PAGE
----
Could Brexit become Bre-entry?

Support grows for a fresh vote within the next five years

There’s an old saying that “there are lies, damned lies, and then there are statistics.” Certainly, statistics can be and frequently are interpreted in different ways – depending on who is reading them. On the one hand, the government and hardened Brexiteers will be pleased and relieved to see that in a recent British Social Attitudes survey, nine out of ten Leavers would vote the same way in any new referendum. But on the other hand, Remainers will be delighted in the knowledge that a swing of just one per cent would likely be enough to change the decision made in 2016 to leave the EU. Of course, these are just numbers and anyway, it’s too late now. Or is it? A close look at further polling figures from Savanta ComRes show that not only would more than half of UK adults vote to rejoin the European Union in any fresh referendum, more than eight in ten, 82%, who did not vote in 2016 would now vote to rejoin. The survey appears to confirm that the government’s struggles with the supply of goods, the continuing arguments with Brussels and our European neighbours – including the thorny issue of Northern Ireland –  and the absence of the promised significant and improved trade deals from around the world are prompting increasing discontent. That “oven ready” Brexit deal promised by Prime Minister Boris Johnson was clearly not “oven ready” at all, and as the government scrambles to change or even scrap parts of the agreement, 40%, of adults surveyed would back a fresh vote within the next five years, while just a third, 34%, are against the idea. A strong majority amongst the young, those aged between 18 and 34, are in favour of rejoining according to the survey and, perhaps most worrying of all for the Prime Minister, twenty per cent of Conservative voters who opted for Leave last time, would also vote to rejoin.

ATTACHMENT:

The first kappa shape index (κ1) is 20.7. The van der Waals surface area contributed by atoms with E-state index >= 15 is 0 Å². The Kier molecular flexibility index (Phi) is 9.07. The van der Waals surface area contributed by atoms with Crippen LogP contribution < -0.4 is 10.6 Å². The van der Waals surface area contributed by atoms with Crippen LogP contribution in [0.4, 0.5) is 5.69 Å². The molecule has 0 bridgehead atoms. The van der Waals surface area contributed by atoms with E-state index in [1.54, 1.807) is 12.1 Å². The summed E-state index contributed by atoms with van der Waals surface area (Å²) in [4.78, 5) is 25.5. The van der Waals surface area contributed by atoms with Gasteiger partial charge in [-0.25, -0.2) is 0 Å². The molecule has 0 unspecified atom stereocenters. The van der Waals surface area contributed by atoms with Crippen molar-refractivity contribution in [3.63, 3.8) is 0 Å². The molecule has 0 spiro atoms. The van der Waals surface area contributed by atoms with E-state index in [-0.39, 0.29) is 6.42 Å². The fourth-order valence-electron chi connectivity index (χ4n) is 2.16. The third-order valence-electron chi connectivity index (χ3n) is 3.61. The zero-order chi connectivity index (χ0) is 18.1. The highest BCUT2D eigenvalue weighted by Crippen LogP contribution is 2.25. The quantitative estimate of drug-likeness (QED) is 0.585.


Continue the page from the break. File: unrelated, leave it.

As winter begins to bite, predictions for a boost to the economy are hard to find. And with billions wiped off trade since the deal came into force at the beginning of 2021, Johnson must be comforted and grateful that the Opposition are not yet picking up on the changing mood spreading through the country. Labour leader Keir Starmer has made clear his determination to “make Brexit work” but with a refreshed shadow cabinet potentially voicing different opinions if the anti-Brexit feeling increases, that vow may yet come back to haunt him. Our own recent poll on Brexit, broadly reflects the Savanta ComRes poll. Over 40% of our readers think that there should be another referendum within five years to reconsider the matter and the majority consider the UK worse off as a result of Brexit and would vote in favour of rejoining. The numbers are not overwhelming either way, but it’s clear that we have more than a few regrets and like Scottish independence, the matter is unlikely to go away any time soon.

Surveys

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